35MM, BLACK AND WHITE, MONO, 90 MINUTES, USA, ENGLISH / DIRECTORS: HOWARD HAWKS, RICHARD ROSSON / PRODUCER: HOWARD HUGHES / SCRIPT: BEN HECHT, SETON I MILLER, JOHN L MAHIN, W R BURNETT / BASED ON THE ARMITAGE TRAIL NOVEL ‘SCARFACE’ 1930 / CINEMATOGRAPHY: LEE GARMES, L W O’CONNELL / EDITOR: EDWARD CURTISS / CAST: PAUL MUNI, ANN DVORAK, KAREN MORLEY, GEORGE RAFT / MUSIC: ADOLPH TANDLER, GUS ARNHEIM / PRODUCTION COMPANY: THE CADDO COMPANY  / PRINT SOURCE: PRESERVED BY THE LIBRARY OF CONGRESS / RIGHTS: UNIVERSAL PICTURES

“Loosely based on the career of Al Capone, Scarface was released as ‘the gangster film to end all gangster films,’ but in fact triggered off a whole series of imitations. It is Hawks’ best prewar film.... Its violent visual style, its cutting, and its cynicism and sense of character are as arresting today as they were then. Screenwriter Ben Hecht and Hawks create a world for Scarface and his mob that is not unlike the court of the Borgias in Renaissance Italy with similar intrigues, double crosses, and gratuitous murders. Scarface himself is more arrogant and stupid than his counterpart in Von Sternberg’s Underworld and gets to the top only through ambition and the fact that he has what was then a new absolute weapon, the machine-gun. His lieutenant, Little Boy, is characterized by his habit of perpetually flipping a coin, and other mobsters are identified by their own special peculiarities of behavior - a device often imitated in (later) gangster films”. Georges Sadoul, Pacific Film Archive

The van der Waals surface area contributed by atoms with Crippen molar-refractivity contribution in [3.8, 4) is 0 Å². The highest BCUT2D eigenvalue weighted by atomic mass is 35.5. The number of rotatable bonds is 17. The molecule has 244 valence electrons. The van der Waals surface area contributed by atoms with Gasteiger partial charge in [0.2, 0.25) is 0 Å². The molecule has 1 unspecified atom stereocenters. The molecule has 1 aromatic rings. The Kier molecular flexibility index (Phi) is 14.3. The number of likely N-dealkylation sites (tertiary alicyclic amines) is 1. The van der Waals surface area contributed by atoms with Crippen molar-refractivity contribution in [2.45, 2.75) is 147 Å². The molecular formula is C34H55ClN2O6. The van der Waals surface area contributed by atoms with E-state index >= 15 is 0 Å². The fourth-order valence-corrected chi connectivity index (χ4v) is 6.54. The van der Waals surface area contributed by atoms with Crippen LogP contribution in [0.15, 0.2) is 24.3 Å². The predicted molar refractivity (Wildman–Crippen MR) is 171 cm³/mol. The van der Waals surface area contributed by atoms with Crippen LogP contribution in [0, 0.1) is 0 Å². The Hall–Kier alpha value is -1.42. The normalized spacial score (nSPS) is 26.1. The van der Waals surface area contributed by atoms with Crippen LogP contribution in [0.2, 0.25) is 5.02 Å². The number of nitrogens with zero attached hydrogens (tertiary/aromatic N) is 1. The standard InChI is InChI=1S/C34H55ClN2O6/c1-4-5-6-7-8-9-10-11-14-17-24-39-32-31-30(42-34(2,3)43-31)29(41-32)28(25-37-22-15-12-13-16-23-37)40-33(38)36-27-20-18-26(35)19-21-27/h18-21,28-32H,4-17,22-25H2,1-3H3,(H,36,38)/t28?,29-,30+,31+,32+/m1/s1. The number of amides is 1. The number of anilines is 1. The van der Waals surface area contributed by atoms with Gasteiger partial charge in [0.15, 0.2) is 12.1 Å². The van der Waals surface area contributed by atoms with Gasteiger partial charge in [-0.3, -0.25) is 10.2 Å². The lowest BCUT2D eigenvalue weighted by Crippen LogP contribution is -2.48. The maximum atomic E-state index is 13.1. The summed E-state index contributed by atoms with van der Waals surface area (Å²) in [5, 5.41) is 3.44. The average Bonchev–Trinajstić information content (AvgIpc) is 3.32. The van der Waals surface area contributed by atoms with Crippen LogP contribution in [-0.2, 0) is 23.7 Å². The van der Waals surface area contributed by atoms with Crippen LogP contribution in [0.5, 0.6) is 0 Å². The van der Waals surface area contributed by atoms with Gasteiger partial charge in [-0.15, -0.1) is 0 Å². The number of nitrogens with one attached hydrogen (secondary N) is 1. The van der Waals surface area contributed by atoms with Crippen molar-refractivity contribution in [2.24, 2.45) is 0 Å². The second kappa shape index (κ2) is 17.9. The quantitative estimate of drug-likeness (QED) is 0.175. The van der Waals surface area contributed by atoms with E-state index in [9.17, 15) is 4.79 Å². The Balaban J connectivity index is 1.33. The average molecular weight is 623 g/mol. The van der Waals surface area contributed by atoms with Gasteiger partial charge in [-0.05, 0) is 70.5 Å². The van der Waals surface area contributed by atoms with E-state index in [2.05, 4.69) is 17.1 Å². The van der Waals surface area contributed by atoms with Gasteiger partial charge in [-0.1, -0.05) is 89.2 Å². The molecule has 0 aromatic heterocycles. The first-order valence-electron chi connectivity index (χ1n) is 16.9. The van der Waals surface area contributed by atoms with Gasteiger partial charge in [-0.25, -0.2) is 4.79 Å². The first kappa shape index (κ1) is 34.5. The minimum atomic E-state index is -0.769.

Red-Headed Woman 1932 PG

Red-Headed Woman 1932 PG

Sat 27 Sep 1.00pm and Sat 11 Oct 1.00pm / Cinema A